Thank you for visiting Stephanie Alison Walker's official website. The site is currently under construction so please check back soon for the full experience!
AN AVERAGE MAN IN LOUISVILLE
Jan 2, 2013
My ten-minute play An Average Man is a finalist for the Heideman (happy dance) and will be performed at Actors Theatre of Louisville as part of their Apprentice/Interns production THE TENS – January 15 – 18, 2013.
Here is some information about the plays and playwrights:
An Average Man by Stephanie Alison Walker directed by Michael Whatley On a Starbucks run for his co-workers, an average man is presented with the opportunity to be a hero. Will he leave the task to someone else as always, or confront his fear and save the day? It all happens in a moment—and this moment is his. Stephanie Alison Walker is a published playwright and author. Her latest full-length play, American Home, was the winner of the 2011 American Blues Theater’s Blue Ink competition. Her memoir, Love in the Time of Foreclosure, based on her blog of the same name, is published as an eBook by Outpost19 and is available at major online booksellers.
Boy Talk by Erik Gernand directed by Michael Legg The day before heading off to college, two best friends spend a day at the beach. One wants to joke around, but the other has serious questions about his future. Erik Gernand’s short films have been screened at more than 100 film festivals around the world, including SXSW, Cinequest and Outfest, and have been broadcast on IFC, PBS and MTV Networks. His full-length play The Beautiful Darkhas been developed at theatres including The Barrow Group (New York) and Chicago Dramatists. Gernand’s is a lecturer in Film Production at Northwestern University.
Estate Planning by Emily Feldman directed by Kate Eminger A young couple find themselves stalled at the intersection of love and realty. Their broker warns them—and their new neighbor helps to confirm—that the pursuit of happiness might lead them down a winding road. Emily Feldman is a playwright living in New York. She has been a Core Apprentice at The Playwrights’ Center in Minneapolis, an associate artist at The Atlantic Center for the Arts and a Tennessee Williams Scholar at the Sewanee Writers Conference. Her plays have been developed and produced at Actors Theatre of Louisville, in the Playwrights Horizons Resident Workshop and by PTP/NYC. Feldman is a graduate of Middlebury College.
Exburb by Jason Gray Platt directed by Abigail Bailey Maupin In The-Middle-Of-Nowhere that used to be Somewhere, Ben is throwing a house party. But when he discovers an uninvited guest in the kitchen, the night quickly becomes less about the party and more about the house. Jason Gray Platt’s work has been produced and developed around the country by American Repertory Theater, Round House Theater, The Institute of Contemporary Art/Boston, P73, Red Bull Theater, Ensemble Studio Theatre, Clubbed Thumb and the Source Festival, among others. He was the runner-up for the 2007 Princess Grace Award in playwriting and a finalist for the 2011 O’Neill Conference. He holds a B.A. from Vassar and an M.F.A. from Columbia.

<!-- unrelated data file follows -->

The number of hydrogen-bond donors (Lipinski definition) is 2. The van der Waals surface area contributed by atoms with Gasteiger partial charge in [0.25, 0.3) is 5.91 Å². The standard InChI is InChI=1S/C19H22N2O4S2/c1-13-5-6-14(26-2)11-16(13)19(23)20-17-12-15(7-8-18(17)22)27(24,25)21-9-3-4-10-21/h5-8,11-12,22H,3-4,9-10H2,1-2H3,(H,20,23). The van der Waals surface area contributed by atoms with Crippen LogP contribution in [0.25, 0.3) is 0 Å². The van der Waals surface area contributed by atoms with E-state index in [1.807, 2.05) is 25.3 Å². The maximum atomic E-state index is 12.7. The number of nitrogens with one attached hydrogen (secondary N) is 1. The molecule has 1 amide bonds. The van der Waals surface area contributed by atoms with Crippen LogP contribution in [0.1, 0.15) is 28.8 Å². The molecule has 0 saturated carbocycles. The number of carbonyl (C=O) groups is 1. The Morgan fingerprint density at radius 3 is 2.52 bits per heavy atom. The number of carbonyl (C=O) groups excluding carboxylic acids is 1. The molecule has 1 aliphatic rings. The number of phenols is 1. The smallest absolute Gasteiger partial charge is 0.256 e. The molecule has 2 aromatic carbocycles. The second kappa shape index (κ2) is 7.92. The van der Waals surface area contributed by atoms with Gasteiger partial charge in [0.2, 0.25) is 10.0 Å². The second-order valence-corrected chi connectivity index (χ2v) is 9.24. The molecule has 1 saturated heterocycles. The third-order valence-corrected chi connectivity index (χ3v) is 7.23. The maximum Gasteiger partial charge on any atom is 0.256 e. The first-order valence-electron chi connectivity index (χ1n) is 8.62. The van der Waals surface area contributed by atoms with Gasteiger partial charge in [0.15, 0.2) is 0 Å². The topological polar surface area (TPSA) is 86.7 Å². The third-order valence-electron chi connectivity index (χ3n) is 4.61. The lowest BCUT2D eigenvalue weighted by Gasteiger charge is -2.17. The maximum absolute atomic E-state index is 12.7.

Halfway by Emily Schwend directed by Rachel Karp When her sister visits her at a halfway house in East Texas, Kat is desperate to impress and win Melissa’s forgiveness and love. Eager to reclaim her place in the family, Kat soon discovers that redemption might be more difficult and complicated than she thought. Emily Schwend was born in Texas and raised all over the world. Plays include South of Settling (Steppenwolf’s 2012 Next Up Rep), Carthage (2009 O’Neill National Playwrights Conference), Splinters (2011 ATCA/Steinberg prize finalist) and Route One Off. Her plays are frequently produced in Christine Jones’ Theatre for One booth. She is an alumna of the playwriting programs at Juilliard and New York University’s Tisch School of the Arts.
Lucid by Naomi Shafer directed by Jeffrey S. Rodgers Tessa and Ben check into a motel room with filled with too many appliances. The relentless electrical hum nearly drowns out their attempts to take care of each other, as they wait for difficult news. Naomi Shafer is a dramaturgy/literary management intern at Actors Theatre of Louisville. Her plays have been developed at as part of the Kennedy Center’s American College Theatre Festival and by PTP/NYC. Shafer is a recent graduate of Middlebury College.
One in Two by Carmen M. Herlihy directed by Michael Legg Cancer sucks. But a fundraising party to fight cancer shouldn’t. Carmen M. Herlihy is primarily an actor living in New York, and One in Two is her second ten-minute play. The first,Coffee Break, was a finalist for the Heideman Award, and was produced by the City Theatre Summer Shorts Festival (Miami, Fla.). She hopes to start a full-length play one day.